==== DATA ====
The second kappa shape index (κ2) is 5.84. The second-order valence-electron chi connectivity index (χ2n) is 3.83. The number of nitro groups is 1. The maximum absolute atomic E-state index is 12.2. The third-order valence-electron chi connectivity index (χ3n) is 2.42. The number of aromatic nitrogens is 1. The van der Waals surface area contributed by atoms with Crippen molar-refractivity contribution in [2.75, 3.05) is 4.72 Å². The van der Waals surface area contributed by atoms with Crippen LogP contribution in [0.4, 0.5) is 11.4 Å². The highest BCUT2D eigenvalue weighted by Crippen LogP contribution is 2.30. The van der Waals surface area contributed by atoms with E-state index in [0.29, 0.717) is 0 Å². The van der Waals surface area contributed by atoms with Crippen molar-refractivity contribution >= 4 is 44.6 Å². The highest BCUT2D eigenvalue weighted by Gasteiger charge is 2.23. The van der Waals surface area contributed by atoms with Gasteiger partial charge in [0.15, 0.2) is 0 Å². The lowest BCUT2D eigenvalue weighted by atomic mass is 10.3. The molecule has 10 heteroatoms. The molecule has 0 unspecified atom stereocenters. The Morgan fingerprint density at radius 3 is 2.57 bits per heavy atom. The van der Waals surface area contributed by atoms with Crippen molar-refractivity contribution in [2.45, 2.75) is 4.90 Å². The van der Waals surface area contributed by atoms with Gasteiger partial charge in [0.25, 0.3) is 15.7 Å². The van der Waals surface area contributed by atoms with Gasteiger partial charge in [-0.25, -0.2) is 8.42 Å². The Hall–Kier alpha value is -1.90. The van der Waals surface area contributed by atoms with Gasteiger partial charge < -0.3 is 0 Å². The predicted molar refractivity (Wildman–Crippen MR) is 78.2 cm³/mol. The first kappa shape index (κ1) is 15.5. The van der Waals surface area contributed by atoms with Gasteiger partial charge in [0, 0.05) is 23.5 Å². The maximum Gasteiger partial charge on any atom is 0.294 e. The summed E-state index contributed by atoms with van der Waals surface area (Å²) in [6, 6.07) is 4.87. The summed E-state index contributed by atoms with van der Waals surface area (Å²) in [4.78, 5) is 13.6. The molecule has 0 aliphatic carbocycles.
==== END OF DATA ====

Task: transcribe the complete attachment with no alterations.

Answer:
The second kappa shape index (κ2) is 5.84. The second-order valence-electron chi connectivity index (χ2n) is 3.83. The number of nitro groups is 1. The maximum absolute atomic E-state index is 12.2. The third-order valence-electron chi connectivity index (χ3n) is 2.42. The number of aromatic nitrogens is 1. The van der Waals surface area contributed by atoms with Crippen molar-refractivity contribution in [2.75, 3.05) is 4.72 Å². The van der Waals surface area contributed by atoms with Crippen LogP contribution in [0.4, 0.5) is 11.4 Å². The highest BCUT2D eigenvalue weighted by Crippen LogP contribution is 2.30. The van der Waals surface area contributed by atoms with E-state index in [0.29, 0.717) is 0 Å². The van der Waals surface area contributed by atoms with Crippen molar-refractivity contribution >= 4 is 44.6 Å². The highest BCUT2D eigenvalue weighted by Gasteiger charge is 2.23. The van der Waals surface area contributed by atoms with Gasteiger partial charge in [0.15, 0.2) is 0 Å². The lowest BCUT2D eigenvalue weighted by atomic mass is 10.3. The molecule has 10 heteroatoms. The molecule has 0 unspecified atom stereocenters. The Morgan fingerprint density at radius 3 is 2.57 bits per heavy atom. The van der Waals surface area contributed by atoms with Crippen molar-refractivity contribution in [2.45, 2.75) is 4.90 Å². The van der Waals surface area contributed by atoms with Gasteiger partial charge in [0.25, 0.3) is 15.7 Å². The van der Waals surface area contributed by atoms with Gasteiger partial charge in [-0.25, -0.2) is 8.42 Å². The Hall–Kier alpha value is -1.90. The van der Waals surface area contributed by atoms with Gasteiger partial charge < -0.3 is 0 Å². The predicted molar refractivity (Wildman–Crippen MR) is 78.2 cm³/mol. The first kappa shape index (κ1) is 15.5. The van der Waals surface area contributed by atoms with Gasteiger partial charge in [0, 0.05) is 23.5 Å². The maximum Gasteiger partial charge on any atom is 0.294 e. The summed E-state index contributed by atoms with van der Waals surface area (Å²) in [6, 6.07) is 4.87. The summed E-state index contributed by atoms with van der Waals surface area (Å²) in [4.78, 5) is 13.6. The molecule has 0 aliphatic carbocycles.